Here’s a soup for those times when you want something light in calories but filling and nutritious and quick. You wouldn’t think that such a simple soup could taste so delicious, but superfoods are “super” in more ways than one!
I’ve called this “Superfoods Soup” because it contains 4 of the 6 foods that Dr. Joel Fuhrman calls “the most nutrient-dense, health-promoting foods on the planet”: Greens, Onions, Mushrooms, Berries, Beans, and Seeds–GBOMBS for short. I managed to pack in bok choy, mushrooms, tofu, onions, and garlic–all for under 100 calories. (If I could have figured out a tasty way to add berries I would have. You’ll just have to eat it with a dessert of berries topped with flax seeds!)
Check out Dr. Fuhrman’s article for all the reasons why you should be eating your GBOMBS and why women, especially, should eat at least one mushroom a day.
If you’re in the mood for more super-light dishes, check out my new list called Under 200–main dishes that are under 200 calories per serving. I’m slowly going back through all my recipes and adding the ones that fit to this list, but if you spot a super-light recipe that’s not on it, drop me a comment and I’ll add it.
- 4-5 cups water
- 3 baby bok choy -about 9 ounces or 250g-trimmed and sliced
- 3 ounces mushrooms sliced
- 3-6 ounces organic silken tofu cubed (see substitutes below)
- 1 small onion halved and sliced
- 4 cloves garlic minced
- 1 teaspoon Korean powdered pepper or red pepper flakes to taste
- freshly-ground black pepper to taste
- 1 tablespoon mellow white miso add more to taste
- Bring water to a boil in a medium saucepan. Add all ingredients except miso, reduce heat, and cover. Cook until vegetables are tender, about 15 minutes.
- Remove a few tablespoons of the broth and place it in a small bowl; add the miso and stir until well combined. Remove the soup from the heat and stir in the miso. Serve.
Nutritional info is approximate.
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P.S.: Those of you who use My Fitness Pal to keep track of your daily nutrition may be happy to hear that many recipes from Fatfree Vegan are already in the database. Just do a search for “Fatfree Vegan” and you’ll see a list of every recipe that’s been indexed. If the one you want isn’t there, it’s very easy to add it–go to “My Foods” and click “Create Food” and follow the prompts. To make it easy to find FFV recipes, please enter “Fatfree Vegan Kitchen” as the brand and the title of the recipe in the food description.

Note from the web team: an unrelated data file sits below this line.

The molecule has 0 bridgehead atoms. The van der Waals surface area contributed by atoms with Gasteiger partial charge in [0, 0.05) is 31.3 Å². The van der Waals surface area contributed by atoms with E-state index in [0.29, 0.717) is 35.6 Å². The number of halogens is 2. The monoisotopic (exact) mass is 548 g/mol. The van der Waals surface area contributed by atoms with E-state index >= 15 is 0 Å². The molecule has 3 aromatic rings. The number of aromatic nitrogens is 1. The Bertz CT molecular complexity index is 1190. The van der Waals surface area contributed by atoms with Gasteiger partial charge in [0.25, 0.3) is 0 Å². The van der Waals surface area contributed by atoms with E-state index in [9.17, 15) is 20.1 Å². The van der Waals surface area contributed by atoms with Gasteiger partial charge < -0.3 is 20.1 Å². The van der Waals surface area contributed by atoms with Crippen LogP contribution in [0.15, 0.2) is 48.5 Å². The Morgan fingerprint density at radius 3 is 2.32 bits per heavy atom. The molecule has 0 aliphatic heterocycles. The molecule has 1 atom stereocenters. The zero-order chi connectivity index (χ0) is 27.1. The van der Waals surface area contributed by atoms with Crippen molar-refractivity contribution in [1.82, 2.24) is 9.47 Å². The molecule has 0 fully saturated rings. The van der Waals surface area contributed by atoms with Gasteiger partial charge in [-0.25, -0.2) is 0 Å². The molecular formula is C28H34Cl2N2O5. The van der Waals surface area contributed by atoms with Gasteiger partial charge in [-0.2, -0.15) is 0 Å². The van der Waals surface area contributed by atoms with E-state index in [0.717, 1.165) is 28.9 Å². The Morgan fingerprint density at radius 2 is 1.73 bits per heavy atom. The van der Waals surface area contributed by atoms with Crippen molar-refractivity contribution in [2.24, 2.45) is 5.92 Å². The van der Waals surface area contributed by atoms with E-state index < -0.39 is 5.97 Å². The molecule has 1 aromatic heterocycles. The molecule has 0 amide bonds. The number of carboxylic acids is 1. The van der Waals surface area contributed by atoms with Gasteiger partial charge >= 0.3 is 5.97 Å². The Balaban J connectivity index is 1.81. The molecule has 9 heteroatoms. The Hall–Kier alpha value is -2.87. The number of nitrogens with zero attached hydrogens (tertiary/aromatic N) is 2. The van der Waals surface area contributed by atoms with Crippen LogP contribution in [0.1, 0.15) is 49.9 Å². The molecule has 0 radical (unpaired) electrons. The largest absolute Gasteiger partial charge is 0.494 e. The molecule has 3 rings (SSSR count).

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janet @ the taste spaceApril 24, 2013 at 1:01 pm
Nice! I like it when whole foods are highlighted as superfoods – not just the Amazonian berries. I have seen some soup recipes with goji berries which has me very curious, though. 🙂
jojoApril 24, 2013 at 1:31 pm
I’m just starting to venture out and trying tofu. I’ve been a little hesitant to pick some up because there are so many different varieties; however, I don’t recall seeing one called silken tofu. Could it be shown differently on the packaging?
CherylApril 24, 2013 at 3:50 pm
@Jojo I had that same problem when I first went vegan. Silken tofu isn’t in the refrigerated case with other tofu, it is in one of those shelf stable boxes on an aisle. Hope this helps!
DianeApril 24, 2013 at 7:23 pm
Actually, sometimes it IS in the refrigerated case. I didn’t realize Mori-Nu silken tofu was shelf stable for months after I went vegan because my grocery store keeps it in the refrigerator case with the rest of the tofu. They keep the shelf-stable plant milks in the refrigerator case with the Silk milks and the dairy milk, too.
KatieApril 25, 2013 at 11:40 am
Sometimes the shelf-stable tofu is in the Asian section of the grocery store.
orthohawkApril 28, 2015 at 3:24 pm
The best way to start out with tofu (IMNSHO) is with firm or extra firm and then freeze it. When you thaw it out and press all the water out, it’s got a texture that isn’t as “gooshy” as non-frozen tofu tends to have. I use it in stir fries.
Laura @ Gluten Free PantryApril 24, 2013 at 1:31 pm
This soup looks so nourishing. I need to try that Korean powdered pepper-never even heard of it!
Helyn @ Helyn's Healthy KitchenApril 24, 2013 at 1:34 pm
Great looking recipe, Susan! Hey, I’ve been to your site a few times but didn’t know you were a nutritarian! Cool! Dr. Fuhrman is my health hero. 🙂
pattiApril 24, 2013 at 1:40 pm
FYI- checked out your recipe for superfoods soup, then saw you had non-soy options, but your first option for substitution was edemame- I hope that you are aware that edemame is soy!
Susan VoisinApril 24, 2013 at 1:49 pm
Yes, of course I am aware. The non-soy options are the peas and other beans.
moonwatcherApril 24, 2013 at 1:44 pm